China's central government has ordered its minister of health to spearhead a heightened effort to stem the spread of contagious diseases following an outbread of a virus, that has caused the deaths of 22 children in eastern Anhui Province.
A child who is infected with a kind of intestinal virus, identified as enterovirus 71, or EV71, receives medical treatment at a hospital in Fuyang, Anhui province April 29, 2008. [Agencies]
The outbreak of enterovirus 71, a type of hand, foot and mouth disease that children are susceptible to, is another headache for Beijing as it prepares for the Beijing Olympic Games in August.
Chen Zhu, the health minister, will head a team which will try to find effective measures to curtail the spread of the EV-71 diseases from extending to other areas.
Prompting the government to act was an unusual jump in cases of the EV-71, in Fuyang, a fast-growing city in Anhui Province.
As of early Saturday, 3,736 cases were reported in Fuyang's mainly rural outskirts, a rise of 415 in about 24 hours, health officials said. Besides the 22 deaths, 1,115 people remain hospitalized, 42 of them in serious or critical condition, said the health department of Anhui Province.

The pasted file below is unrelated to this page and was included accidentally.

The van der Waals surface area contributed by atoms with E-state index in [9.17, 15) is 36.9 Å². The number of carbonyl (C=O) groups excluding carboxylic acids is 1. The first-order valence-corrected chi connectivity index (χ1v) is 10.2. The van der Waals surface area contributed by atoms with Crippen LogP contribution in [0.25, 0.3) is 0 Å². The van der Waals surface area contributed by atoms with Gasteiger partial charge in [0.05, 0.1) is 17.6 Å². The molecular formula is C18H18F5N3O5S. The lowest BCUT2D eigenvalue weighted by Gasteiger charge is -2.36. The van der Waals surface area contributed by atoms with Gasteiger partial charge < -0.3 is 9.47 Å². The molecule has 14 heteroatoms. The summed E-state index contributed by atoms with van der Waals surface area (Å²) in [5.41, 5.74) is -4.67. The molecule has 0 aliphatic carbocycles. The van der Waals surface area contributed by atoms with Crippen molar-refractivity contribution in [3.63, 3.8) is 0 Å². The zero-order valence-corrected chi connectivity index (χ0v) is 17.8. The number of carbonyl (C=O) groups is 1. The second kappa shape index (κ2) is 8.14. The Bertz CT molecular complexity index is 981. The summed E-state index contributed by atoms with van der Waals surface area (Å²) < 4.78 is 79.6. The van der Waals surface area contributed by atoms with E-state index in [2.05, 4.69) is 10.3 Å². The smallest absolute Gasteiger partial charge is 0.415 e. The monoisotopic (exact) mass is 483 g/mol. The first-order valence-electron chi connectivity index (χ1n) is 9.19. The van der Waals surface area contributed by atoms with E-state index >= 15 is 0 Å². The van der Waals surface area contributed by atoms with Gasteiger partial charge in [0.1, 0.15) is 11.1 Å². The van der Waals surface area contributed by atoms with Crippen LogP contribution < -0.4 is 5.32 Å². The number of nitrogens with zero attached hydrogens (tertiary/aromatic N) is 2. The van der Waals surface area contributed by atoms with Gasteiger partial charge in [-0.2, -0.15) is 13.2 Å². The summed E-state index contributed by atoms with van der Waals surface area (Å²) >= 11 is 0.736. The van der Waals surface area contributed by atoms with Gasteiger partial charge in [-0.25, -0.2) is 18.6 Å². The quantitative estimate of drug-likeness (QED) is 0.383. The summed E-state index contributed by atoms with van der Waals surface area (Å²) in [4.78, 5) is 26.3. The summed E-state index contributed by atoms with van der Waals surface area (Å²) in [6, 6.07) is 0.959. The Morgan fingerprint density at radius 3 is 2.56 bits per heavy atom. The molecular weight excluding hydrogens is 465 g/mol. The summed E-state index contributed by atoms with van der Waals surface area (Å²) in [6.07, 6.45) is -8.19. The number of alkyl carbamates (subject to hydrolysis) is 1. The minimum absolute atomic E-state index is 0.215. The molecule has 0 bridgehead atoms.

Sanitation workers are seen on state TV spraying disinfectant around houses in rural areas outside Fuyang and medical teams visiting families with small children. Meanwhile, nearly 800 other cases were reported in other parts of Anhui, the health department said on its Web site.
In Guangdong Province, 1,000 miles to the south, preliminary tests showed an 18-month-old boy who died Friday was infected with EV-71, and a second suspected death is under investigation, the Xinhua News Agency said.
The Health Ministry said it expected infections to climb, and peak in June and July. While the order singled out hand, foot and mouth disease for particular concern, it also mentioned hepatitis A, measles and other infectious diseases, which used to rise in summertime.
Hand, foot and mouth disease causes fever, mouth sores and rashes with blisters. Some cases can lead to fatal brain swelling. The illness is not related to the foot and mouth disease that hits livestock.
There is no vaccine or specific therapy to treat the disease. Health experts recommend improved hygiene, with more frequent hand-washing and disinfecting areas.
People in Fuyang also complained that the local government's response to EV-71 was slow, allowing rumours to spread. The first word many people had about the outbreak were signs posted at hospitals on preventing hand, foot and mouth disease, the Beijing-based China Youth Daily reported.
However, the World Health Organization (WHO) said Thursday that while cases in Fuyang cropped up in early March, they increased sharply starting April 19.
The WHO credited a rapid response from the government for steeply decreasing the rate of fatalities in the second half of April -- to 0.2 percent of cases from 11 percent March 10-31.
The ministry has sent expert teams to Anhui to lead treatment of the disease and prevent its spread.